It’s nice to have our tractor available for use again!  We are feeding the cows about 10 pounds of alfalfa hay per day, and letting them eat some year-old barley straw (big bales in feeders) free choice to provide the roughage they need.  When we ran out of old bales we borrowed a few bales of straw from our new neighbor John Miller until we can have another load of big bales delivered here.  The deer eat on our alfalfa hay on the truck at night so we had to start putting a big tarp over the hay. 

 A few days ago I trimmed Willow’s feet.  Young Heather has been working with her again the past few days, refreshing her memory on lessons with driving, longeing, etc.  It’s just been awhile since we’ve done much with her except a few trailer loading lessons and the filly is needs to go back to school and be reminded of her manners! 
Heather is also working with a group of horses that the owner wants broke to ride before the horse sale in April.  She started that project yesterday, working with those horses a ranch that has an indoor training arena.
This past weekend Andrea took Sam and Dani to Sun Valley for their first “away” hockey tournament. 


        While they were gone Charlie and Em ate with us, and played games here after supper.  Charlie helped Heather every morning, driving the pickup for her to feed horses on the upper place.

        The past few days were warm and windy; some of the ice on the driveway is melting.  Breezy’s eye seems to be doing fine, but she’s had gastric discomfort the past couple of days and isn’t eating very well.  We hope she doesn’t have ulcers from all the medication she was on for the week after her eye surgery.  I started giving her some ulcer medication yesterday.     

Sunday, March 9, 2014

November - December 2013

NOVEMBER 22 – Last Saturday weather was mild and Andrea brought Sam down to help us get the horses ready to ride and Lynn took Charlie and Dani up to ride Carolyn’s horses (Gus and Thelma).  Granddaughter Heather helped them get those horses saddled, and she rode Romeo, the horse she’s training. 

We’re giving Ed the winter off because she gets too frisky and goofy when she’s only ridden occasionally, and we don’t want Dani to become scared of her.  They’ve made such a good team.  We’ll just have Dani start riding Ed again next spring after Andrea or I have written her a few times.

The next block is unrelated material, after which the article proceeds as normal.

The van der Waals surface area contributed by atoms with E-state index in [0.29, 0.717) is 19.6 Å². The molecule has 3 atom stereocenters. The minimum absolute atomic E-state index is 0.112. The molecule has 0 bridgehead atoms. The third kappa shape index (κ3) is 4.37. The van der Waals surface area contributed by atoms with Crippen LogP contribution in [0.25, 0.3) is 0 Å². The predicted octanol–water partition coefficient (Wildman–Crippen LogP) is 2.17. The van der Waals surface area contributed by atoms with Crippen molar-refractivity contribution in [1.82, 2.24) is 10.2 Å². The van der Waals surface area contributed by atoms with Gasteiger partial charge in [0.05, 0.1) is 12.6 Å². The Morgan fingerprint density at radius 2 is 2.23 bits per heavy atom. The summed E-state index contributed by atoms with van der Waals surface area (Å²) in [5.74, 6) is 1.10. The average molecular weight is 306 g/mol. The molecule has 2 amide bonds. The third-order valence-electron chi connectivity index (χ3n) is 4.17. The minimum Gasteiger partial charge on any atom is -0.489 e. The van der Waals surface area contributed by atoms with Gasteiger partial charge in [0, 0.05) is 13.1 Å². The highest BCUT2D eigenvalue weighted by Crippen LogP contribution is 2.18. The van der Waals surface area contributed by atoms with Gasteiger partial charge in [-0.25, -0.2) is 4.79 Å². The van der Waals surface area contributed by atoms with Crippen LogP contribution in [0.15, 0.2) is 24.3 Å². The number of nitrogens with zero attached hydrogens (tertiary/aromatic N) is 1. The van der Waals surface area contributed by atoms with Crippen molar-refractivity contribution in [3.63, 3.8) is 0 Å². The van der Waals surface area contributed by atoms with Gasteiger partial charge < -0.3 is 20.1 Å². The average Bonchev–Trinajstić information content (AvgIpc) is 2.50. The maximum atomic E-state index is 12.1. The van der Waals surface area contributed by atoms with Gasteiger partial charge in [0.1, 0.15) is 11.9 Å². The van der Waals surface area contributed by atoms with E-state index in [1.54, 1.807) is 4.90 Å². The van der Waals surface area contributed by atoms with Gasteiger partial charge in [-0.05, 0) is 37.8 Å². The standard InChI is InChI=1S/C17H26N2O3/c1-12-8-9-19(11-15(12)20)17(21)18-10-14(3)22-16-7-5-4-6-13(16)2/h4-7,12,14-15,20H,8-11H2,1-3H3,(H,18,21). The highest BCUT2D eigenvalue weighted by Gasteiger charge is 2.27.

Andrea (on Sprout), Sam on Breezy, and me on Dottie rode up the creek to meet up with Carolyn, Heather and the other two kids.  We went for a ride over the low range.  It got windy and threatened to snow, so we cut it short and made it home to our place before the storm hit.

But Carolyn, Heather, Dani and Charlie had to ride 3 more miles back up the creek to put their horses away.  The blizzard hit them just before they got there, with snow hitting them in the face.  We were glad they wore heavy coats and warm hats!

That afternoon Andrea drove to Idaho Falls (170 miles) for her appointment with her pain doctor and refill her pain meds, and while she was there she bought hockey gear for the kids—since all 4 of her kids are playing hockey this year.  I fed the kids supper that night, since Andrea was very late getting home.

On Sunday Andrea and I made a short ride on Sprout and Dottie in the wind, still trying to ride every day that we can.  When we got back, I took off Dottie’s front shoes, since they are worn out and her feet are getting long.  The worn-out shoes had no traction and were dangerous on slippery, frozen ground or ice.  I’ll take her hinds off at a later date.  For several days I rode with Carolyn and Heather; Andrea was busy the rest of the week helping some friends put a new roof on a local church.

Carolyn and Heather sorted their cows, keeping some and sending the rest to a bred cow sale at Butte, Montana.  They are selling those to pay off the loan on their cows.  Bred cows have been worth quite a bit so they hoped the cows would bring a good price, but that particular day there weren’t very many buyers at the sale and most of their cows were sold at cull cow prices, which left them a bit short for paying the loan.  We helped them make up the difference and they can pay us back later.

Monday morning Heather came down and worked with Willow for awhile, teaching her to drive in long lines, and doing more ground work with her.  We may start riding her a little next summer when she’s two.

Tuesday afternoon our vet come out and checked Breezy’s left eye.  The back corner (white part of the eye) has been red and irritated for quite awhile (we had a vet look at it a couple years ago), but now there’s a growth in that corner and we are afraid it’s cancerous. 

The vet took a scraping of the growth to check under a microscope, and found mostly epithelial cells (normal tissue), a lot of bacterial cells and only a couple cancerous type cells.  She prescribed an antibacterial ointment, to put into the eye twice daily for two weeks, and then will check it again.  We’re hoping it’s not a malignant growth because that would mean the eye would have to be removed.